Our editor-in-chief comments on this issue's cover article and the definition of specialty pharmacy as he explores the cornerstones of the practice and how specialty pharmacists navigate this complex space.
There is much that differentiates specialty pharmacy from the common definition of “traditional” pharmacy practice. Some may say that pharmacy is pharmacy and the focus of the practice should be on the accurate dispensing of a prescription product to a patient. Not that getting the right drug to the right patient at the right time and with the right dose should ever be taken for granted—and any pharmacist who has filled a script will tell you a filling error is their worst nightmare. Specialty practice is focused on so much more than the distribution side of pharmacy. Two of the cornerstones of specialty pharmacy are accountability and collaboration, and as a standard of practice these attributes are taken to higher levels. Our cover article defines the 4 key stakeholders we, as specialty pharmacists, are accountable to and collaborate with:
1. Patient/Caregiver; 2. Health Care Providers; 3. Payers; and 4. Pharmaceutical Manufacturers.
Maximizing the patient’s outcome will always come first regardless of the practice setting. However, there is an even higher bar in specialty since in most cases the products and the disease states are more complex and the level of interaction and importance of those exchanges greatly influence the outcome. In specialty pharmacy practice, there is little room for error in the already must be perfect
world of pharmacy. To get it even more right, specialty pharmacy works in tandem with fellow health care providers. Communication is essential and new tools are constantly being developed to enhance these collaborative efforts.
Payers come into play as they have assumed the role of “financial gatekeepers” whose self-imposed duty is to attempt to assure that value is created based on the spend. New metrics around value are continuing to evolve. One of the more recent trends that will continue to drive accountability is the Affordable Care Act (ACA) and the Medicare Plan Star Ratings (MPSR). MPSR will have influence on measuring the degree of collaboration and accountability between the 4 stakeholders. The Affordable Care Act introduces a quality bonus payment into the Medicare Advantage program. To support the process of access to these lifesaving specialty products, manufacturers often provide copay and patient assistance programs, often administered through specialty pharmacy in some fashion.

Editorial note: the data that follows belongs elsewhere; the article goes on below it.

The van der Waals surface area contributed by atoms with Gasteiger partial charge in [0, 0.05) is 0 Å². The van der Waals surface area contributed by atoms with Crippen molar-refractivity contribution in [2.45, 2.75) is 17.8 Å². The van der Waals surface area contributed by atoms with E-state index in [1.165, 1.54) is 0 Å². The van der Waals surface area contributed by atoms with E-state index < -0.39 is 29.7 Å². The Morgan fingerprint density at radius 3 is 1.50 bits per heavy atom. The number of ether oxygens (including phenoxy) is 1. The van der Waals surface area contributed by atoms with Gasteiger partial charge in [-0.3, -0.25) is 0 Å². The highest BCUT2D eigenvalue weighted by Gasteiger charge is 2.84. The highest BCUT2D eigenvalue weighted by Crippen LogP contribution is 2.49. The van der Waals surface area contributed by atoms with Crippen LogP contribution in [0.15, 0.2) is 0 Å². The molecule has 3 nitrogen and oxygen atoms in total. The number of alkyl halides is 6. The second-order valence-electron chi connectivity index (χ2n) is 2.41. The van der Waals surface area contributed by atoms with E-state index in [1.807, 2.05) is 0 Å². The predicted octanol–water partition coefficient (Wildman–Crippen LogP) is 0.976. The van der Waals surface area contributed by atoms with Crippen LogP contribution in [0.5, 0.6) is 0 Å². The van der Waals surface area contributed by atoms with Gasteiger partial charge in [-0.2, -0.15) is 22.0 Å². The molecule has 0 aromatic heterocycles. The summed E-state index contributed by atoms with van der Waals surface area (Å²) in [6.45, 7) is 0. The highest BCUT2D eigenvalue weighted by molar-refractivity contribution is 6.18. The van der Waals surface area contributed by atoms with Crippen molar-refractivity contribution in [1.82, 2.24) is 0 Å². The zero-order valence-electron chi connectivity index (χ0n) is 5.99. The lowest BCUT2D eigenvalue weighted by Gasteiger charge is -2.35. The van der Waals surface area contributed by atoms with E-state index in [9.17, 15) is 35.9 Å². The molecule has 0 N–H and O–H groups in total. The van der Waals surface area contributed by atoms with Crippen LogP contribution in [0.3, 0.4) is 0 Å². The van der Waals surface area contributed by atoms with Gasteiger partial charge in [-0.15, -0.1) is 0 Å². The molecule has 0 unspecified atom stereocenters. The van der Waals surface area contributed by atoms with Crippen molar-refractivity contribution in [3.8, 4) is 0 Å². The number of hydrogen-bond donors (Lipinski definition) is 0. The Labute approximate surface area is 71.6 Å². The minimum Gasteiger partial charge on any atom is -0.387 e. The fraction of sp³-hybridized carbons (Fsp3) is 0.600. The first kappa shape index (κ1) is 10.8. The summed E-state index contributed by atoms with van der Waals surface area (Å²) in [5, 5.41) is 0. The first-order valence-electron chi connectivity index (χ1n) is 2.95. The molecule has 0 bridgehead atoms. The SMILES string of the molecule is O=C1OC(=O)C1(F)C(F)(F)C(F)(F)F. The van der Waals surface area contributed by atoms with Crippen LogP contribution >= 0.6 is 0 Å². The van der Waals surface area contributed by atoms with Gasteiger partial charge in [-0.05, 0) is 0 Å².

As most specialty products require complex management, the specialty pharmacy or pharmacies are imbedded early in the process, more often pre-approval by the manufacturer who enters into a contractual relationship with 1 or more specialty pharmacies to assure accountability and collaboration with the other 3 stakeholders and regulatory bodies. Examples of services provided by specialty pharmacy include REMS, patient training on self-administration and dose adjustments, data management, reimbursement support, and compliance and persistency, to name a few. Specialty pharmacies often compete for access to these products where manufacturers engage in selecting a finite network of providers for their product.
We take a deep dive into the world of “Orphan Drugs” where key elements include the difficulty identifying patients, growing regulatory issues and demands, the changing reimbursement environment, and an understanding of evolving distribution models. Last year, nearly one-third of all drug approvals were for orphan drugs.
Orphan drugs are often defined as having patient populations of 200,000 or less in the United States; however, there is a significant focus on the “Ultra-Orphan” populations which are even better defined as markets of fewer than 6000 patients. A large part of the rare or orphan marketplace is really made up of small patient populations. This is an important distinction because markets of a few hundred to a few thousand patients are completely different from larger markets of 50,000 to 200,000, and they require a different approach.
In our winter edition of Specialty Pharmacy Times
we also explore changes to the coding using the new ICD-10 standard which will further the process of accountability and collaboration with new definitions around electronic medical record keeping and payment. Viewpoints: The Last Word
delves into the intricacies of the 4 main methods for a biopharma to get the required “freedom to operate” before it takes a new biopharmaceutical candidate through its rigorous clinical trial process, paying for the process of discovery, the exchange of technology, the invention itself, and again the collaborative effort of patent sharing.
About the Author
Dan Steiber, RPh, is a principal of D2 Pharma Consulting LLC (d2rx. com) and is responsible for commercial operations, trade-supply chain strategy development including 3PL selection, regulatory oversight, and “operationalizing” organizations. Dan has served in several senior positions in pharmacy, distribution, and industry over the course of his 35-year career.